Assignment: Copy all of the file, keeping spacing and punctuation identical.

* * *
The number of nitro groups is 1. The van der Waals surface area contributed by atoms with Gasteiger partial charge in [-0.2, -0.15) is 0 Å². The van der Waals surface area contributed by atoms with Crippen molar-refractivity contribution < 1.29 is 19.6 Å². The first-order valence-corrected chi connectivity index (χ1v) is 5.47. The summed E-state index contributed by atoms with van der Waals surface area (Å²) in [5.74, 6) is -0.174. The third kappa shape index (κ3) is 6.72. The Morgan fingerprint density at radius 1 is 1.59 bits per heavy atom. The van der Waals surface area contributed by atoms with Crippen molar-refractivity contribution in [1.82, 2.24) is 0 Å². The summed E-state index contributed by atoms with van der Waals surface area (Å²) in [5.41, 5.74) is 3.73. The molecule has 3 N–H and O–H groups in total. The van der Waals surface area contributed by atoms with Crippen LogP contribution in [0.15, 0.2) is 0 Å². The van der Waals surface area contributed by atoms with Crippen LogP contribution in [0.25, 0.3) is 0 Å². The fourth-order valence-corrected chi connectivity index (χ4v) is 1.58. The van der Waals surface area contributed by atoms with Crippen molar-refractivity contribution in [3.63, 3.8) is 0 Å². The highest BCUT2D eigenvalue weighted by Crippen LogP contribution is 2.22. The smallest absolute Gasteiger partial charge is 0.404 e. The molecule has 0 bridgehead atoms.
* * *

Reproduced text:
The number of nitro groups is 1. The van der Waals surface area contributed by atoms with Gasteiger partial charge in [-0.2, -0.15) is 0 Å². The van der Waals surface area contributed by atoms with Crippen molar-refractivity contribution < 1.29 is 19.6 Å². The first-order valence-corrected chi connectivity index (χ1v) is 5.47. The summed E-state index contributed by atoms with van der Waals surface area (Å²) in [5.74, 6) is -0.174. The third kappa shape index (κ3) is 6.72. The Morgan fingerprint density at radius 1 is 1.59 bits per heavy atom. The van der Waals surface area contributed by atoms with Crippen molar-refractivity contribution in [1.82, 2.24) is 0 Å². The summed E-state index contributed by atoms with van der Waals surface area (Å²) in [5.41, 5.74) is 3.73. The molecule has 3 N–H and O–H groups in total. The van der Waals surface area contributed by atoms with Crippen LogP contribution in [0.15, 0.2) is 0 Å². The van der Waals surface area contributed by atoms with Crippen LogP contribution in [0.25, 0.3) is 0 Å². The fourth-order valence-corrected chi connectivity index (χ4v) is 1.58. The van der Waals surface area contributed by atoms with Crippen molar-refractivity contribution in [3.63, 3.8) is 0 Å². The highest BCUT2D eigenvalue weighted by Crippen LogP contribution is 2.22. The smallest absolute Gasteiger partial charge is 0.404 e. The molecule has 0 bridgehead atoms.